Scientists edge toward scalable quantum simulations on a photonic chip: A system using photonics-based synthetic dimensions could be used to help explain complex natural phenomena

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Scientists have made an important step toward developing computers advanced enough to simulate complex natural phenomena at the quantum level. While these types of simulations are too cumbersome or outright impossible for classical computers to handle, photonics-based quantum computing systems could provide a solution.

A team of researchers from the University of Rochester’s Hajim School of Engineering & Applied Sciences developed a new chip-scale optical quantum simulation system that could help make such a system feasible. The team, led by Qiang Lin, a professor of electrical and computer engineering and optics, published their findings in Nature Photonics.

Lin’s team ran the simulations in a synthetic space that mimics the physical world by controlling the frequency, or color, of quantum entangled photons as time elapses. This approach differs from the traditional photonics-based computing methods in which the paths of photons are controlled, and also drastically reduces the physical footprint and resource requirements.

“For the first time, we have been able to produce a quantum-correlated synthetic crystal,” says Lin. “Our approach significantly extends the dimensions of the synthetic space, enabling us to perform simulations of several quantum-scale phenomena such as random walks of quantum entangled photons.”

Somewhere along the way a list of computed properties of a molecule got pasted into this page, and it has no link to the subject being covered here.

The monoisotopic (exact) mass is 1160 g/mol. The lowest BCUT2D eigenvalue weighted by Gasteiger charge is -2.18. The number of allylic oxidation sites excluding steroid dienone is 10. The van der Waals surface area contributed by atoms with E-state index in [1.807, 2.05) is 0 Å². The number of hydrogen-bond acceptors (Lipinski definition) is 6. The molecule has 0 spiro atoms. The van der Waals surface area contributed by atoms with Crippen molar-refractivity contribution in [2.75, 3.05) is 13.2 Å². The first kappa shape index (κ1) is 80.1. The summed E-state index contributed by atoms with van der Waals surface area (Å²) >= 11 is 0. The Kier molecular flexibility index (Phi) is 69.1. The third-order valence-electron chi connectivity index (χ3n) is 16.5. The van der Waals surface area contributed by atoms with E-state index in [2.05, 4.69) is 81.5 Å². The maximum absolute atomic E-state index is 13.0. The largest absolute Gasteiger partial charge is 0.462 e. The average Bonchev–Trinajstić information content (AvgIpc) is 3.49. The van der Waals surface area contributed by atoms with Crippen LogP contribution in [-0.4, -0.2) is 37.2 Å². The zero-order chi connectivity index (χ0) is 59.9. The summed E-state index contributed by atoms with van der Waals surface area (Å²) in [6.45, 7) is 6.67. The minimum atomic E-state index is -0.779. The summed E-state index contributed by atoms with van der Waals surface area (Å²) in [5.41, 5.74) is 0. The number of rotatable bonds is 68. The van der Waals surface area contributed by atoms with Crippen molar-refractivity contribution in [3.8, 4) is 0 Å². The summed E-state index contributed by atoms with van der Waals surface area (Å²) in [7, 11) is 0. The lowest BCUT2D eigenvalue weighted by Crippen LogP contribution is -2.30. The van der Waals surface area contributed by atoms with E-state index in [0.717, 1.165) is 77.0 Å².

The researchers say that this system can serve as a basis for more intricate simulations in the future.

“Though the systems being simulated are well understood, this proof-of-principle experiment demonstrates the power of this new approach for scaling up to more complex simulations and computation tasks, something we are very excited to investigate in the future,” says Usman Javid ’23 PhD (optics), the lead author on the study.

Other coauthors from Lin’s group include Raymond Lopez-Rios, Jingwei Ling, Austin Graf, and Jeremy Staffa.

The project was supported with funding from the National Science Foundation, the Defense Threat Reduction Agency’s Joint Science and Technology Office for Chemical and Biological Defense, and the Defense Advanced Research Projects Agency.



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